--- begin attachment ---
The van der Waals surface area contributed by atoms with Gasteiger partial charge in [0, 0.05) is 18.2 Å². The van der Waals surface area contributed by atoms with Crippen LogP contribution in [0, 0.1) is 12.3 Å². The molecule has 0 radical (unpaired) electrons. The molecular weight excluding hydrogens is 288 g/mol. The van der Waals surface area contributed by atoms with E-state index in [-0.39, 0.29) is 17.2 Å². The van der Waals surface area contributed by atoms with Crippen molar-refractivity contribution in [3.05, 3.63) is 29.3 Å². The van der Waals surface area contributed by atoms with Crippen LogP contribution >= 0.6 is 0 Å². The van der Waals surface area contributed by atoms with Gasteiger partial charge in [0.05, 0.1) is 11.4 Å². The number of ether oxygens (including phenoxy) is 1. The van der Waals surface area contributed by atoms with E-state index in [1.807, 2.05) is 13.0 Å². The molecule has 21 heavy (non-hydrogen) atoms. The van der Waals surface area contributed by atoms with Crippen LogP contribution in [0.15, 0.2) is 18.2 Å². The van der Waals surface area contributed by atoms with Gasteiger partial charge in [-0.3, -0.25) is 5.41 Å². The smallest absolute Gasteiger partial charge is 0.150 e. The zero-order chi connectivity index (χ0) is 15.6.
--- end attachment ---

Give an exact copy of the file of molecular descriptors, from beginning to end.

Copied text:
The van der Waals surface area contributed by atoms with Gasteiger partial charge in [0, 0.05) is 18.2 Å². The van der Waals surface area contributed by atoms with Crippen LogP contribution in [0, 0.1) is 12.3 Å². The molecule has 0 radical (unpaired) electrons. The molecular weight excluding hydrogens is 288 g/mol. The van der Waals surface area contributed by atoms with E-state index in [-0.39, 0.29) is 17.2 Å². The van der Waals surface area contributed by atoms with Crippen molar-refractivity contribution in [3.05, 3.63) is 29.3 Å². The van der Waals surface area contributed by atoms with Crippen LogP contribution >= 0.6 is 0 Å². The van der Waals surface area contributed by atoms with Gasteiger partial charge in [0.05, 0.1) is 11.4 Å². The number of ether oxygens (including phenoxy) is 1. The van der Waals surface area contributed by atoms with E-state index in [1.807, 2.05) is 13.0 Å². The molecule has 21 heavy (non-hydrogen) atoms. The van der Waals surface area contributed by atoms with Crippen LogP contribution in [0.15, 0.2) is 18.2 Å². The van der Waals surface area contributed by atoms with Gasteiger partial charge in [-0.3, -0.25) is 5.41 Å². The smallest absolute Gasteiger partial charge is 0.150 e. The zero-order chi connectivity index (χ0) is 15.6.